res = await renderToString(app);
assert.ok(res.includes('Clicks: 3'));

The benefit of using Node.js for unit tests is minimal setup and overhead.
The only outside libraries you need are a testing framework like Mocha
and vue-server-renderer.
You can also do a surprising amount with Vue in Node.js: you can $emit
events, change data, call methods, trigger lifecycle hooks, etc.

What you can’t do with Node.js is interact with actual DOM elements,
unless you use another outside library. In the above example, you can
call the method that v-on:click triggers, but you can’t actually
trigger a click event.

With Scaffolding in Puppeteer

Testing Vue apps with Puppeteer is another alternative.
The benefit of using Puppeteer is that you
get a fully fledged browser to work with. You can interact with
your component using vanilla JavaScript APIs like click()
and document.querySelector().

The key idea behind how we test Vue with Puppeteer is Puppeteer’s
setContent() function. If you can bundle everything your component needs,
you can put that JavaScript into a minimal HTML page, and put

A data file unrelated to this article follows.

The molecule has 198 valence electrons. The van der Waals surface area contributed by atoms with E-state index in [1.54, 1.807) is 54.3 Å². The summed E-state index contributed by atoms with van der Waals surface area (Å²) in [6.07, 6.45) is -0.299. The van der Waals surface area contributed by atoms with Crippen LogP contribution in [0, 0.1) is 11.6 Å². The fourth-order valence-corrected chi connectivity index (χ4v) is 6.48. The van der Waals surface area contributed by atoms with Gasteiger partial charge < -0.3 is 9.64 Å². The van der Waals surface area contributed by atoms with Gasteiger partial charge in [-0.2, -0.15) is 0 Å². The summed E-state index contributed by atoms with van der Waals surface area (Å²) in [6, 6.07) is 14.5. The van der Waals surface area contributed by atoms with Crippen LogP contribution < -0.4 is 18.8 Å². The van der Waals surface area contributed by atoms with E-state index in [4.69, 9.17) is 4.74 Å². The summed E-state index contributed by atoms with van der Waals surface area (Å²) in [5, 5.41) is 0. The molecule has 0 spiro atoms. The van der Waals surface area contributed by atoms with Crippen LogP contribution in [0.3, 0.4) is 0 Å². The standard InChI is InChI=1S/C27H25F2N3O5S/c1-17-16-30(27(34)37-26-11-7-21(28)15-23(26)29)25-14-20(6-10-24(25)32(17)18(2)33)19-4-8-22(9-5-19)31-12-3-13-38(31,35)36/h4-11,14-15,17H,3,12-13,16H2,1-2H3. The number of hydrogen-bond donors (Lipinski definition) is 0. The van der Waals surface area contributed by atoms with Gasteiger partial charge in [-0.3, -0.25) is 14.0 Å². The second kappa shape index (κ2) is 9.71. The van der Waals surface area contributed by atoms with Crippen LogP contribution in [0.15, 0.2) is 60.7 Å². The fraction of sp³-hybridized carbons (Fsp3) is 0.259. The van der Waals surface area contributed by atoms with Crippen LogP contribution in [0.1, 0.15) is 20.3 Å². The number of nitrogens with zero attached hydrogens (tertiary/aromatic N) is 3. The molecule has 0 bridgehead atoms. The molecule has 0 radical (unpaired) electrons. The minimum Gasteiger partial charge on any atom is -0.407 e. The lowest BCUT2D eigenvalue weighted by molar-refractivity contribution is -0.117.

it in Puppeteer.

const puppeteer = require('puppeteer');

// Since your Vue app is running in a real browser, you would need
// webpack or browserify to build a bundle if you use 'require()'
const createComponent = function() {
  return new Vue({
    data: () => ({ count: 0 }),
    methods: {
      increment: function() { ++this.count; }
    template: '
        <div id="clicks">Clicks: {{count}}</div>
        <button v-on:click="increment()">Increment</button>

const js = createComponent.toString();
const htmlScaffold = '
      <script src=""></script>

      <div id="content"></div>

      <script type="text/javascript">
        const app = (${js})();

// Launch a new browser and make it render the above HTML.
// You can set 'headless: false' to interact with the real browser.
const browser = await puppeteer.launch({ headless: true });